Once you have collected all the goals you can think of, review them: narrow down your list and start to set priorities for those that remain. Consider what you have already achieved and how you did it; and where you have failed and why. What does this tell you about your strengths? Where might you need to develop and learn new skills? Answering these questions will provide clues as to which goals are within your reach.
Play to your strengths in terms of your talents and skills; yet look for ways to extend yourself beyond your comfort zone. Make sure you choose your own goals: those that are in line with your own personal values, rather than merely reflecting the expectations or wishes of others (parents, teachers or peer group). Do however share your goals with those close to you, especially where they are involved in a particular area – eg your partner, your boss and colleagues (for work goals), team members and coach (for sports goals) – and take their wishes and opinions into account.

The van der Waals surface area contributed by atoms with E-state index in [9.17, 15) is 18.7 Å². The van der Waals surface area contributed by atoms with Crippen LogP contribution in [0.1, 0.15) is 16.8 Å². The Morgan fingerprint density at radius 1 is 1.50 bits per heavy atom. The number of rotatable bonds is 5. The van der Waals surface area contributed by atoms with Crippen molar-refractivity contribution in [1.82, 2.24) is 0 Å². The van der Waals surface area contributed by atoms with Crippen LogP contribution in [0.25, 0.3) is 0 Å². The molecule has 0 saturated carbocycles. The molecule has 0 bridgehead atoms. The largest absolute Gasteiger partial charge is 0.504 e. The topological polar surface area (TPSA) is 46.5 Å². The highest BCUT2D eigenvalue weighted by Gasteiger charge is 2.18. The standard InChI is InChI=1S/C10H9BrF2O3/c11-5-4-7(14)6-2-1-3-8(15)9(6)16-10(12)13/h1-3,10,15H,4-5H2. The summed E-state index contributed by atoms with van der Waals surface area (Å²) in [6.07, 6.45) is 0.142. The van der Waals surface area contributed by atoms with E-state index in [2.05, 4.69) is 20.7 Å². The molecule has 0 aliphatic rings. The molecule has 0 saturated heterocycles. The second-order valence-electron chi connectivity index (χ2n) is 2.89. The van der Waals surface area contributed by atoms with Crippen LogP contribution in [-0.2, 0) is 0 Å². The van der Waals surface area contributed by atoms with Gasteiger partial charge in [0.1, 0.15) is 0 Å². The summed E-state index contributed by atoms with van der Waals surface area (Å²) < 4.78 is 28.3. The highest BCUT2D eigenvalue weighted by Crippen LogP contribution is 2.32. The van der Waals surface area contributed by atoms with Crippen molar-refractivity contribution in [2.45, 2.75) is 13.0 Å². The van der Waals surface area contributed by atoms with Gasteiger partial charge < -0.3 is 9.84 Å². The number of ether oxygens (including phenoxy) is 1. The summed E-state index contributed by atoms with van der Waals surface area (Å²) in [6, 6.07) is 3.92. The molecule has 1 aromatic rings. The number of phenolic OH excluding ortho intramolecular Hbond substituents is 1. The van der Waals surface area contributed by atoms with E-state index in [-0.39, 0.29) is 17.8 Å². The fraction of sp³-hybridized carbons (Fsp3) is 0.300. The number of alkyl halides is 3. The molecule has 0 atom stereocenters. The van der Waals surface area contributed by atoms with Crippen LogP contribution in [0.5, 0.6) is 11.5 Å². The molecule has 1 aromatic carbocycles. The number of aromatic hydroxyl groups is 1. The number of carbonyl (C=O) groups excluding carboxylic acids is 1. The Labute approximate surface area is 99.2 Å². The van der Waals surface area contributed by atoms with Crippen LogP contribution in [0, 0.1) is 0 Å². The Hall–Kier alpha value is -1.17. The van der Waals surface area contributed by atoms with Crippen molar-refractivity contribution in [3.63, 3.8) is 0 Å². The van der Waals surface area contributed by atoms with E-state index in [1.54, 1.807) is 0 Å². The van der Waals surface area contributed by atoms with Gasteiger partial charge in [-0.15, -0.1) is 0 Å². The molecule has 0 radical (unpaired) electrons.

Keep breaking down your big goals into smaller subgoals. Set their relative importances according to the contribution they make to their parent goal.
Always be prepared to add or change some of your goals and their relative importance. Set specific targets in the lowest level goals, decide how to measure your progress and enter it into your plan as you go. Checking off completed tasks and seeing your progress advance will make you feel really good! Celebrate your major achievements with everyone who helped you.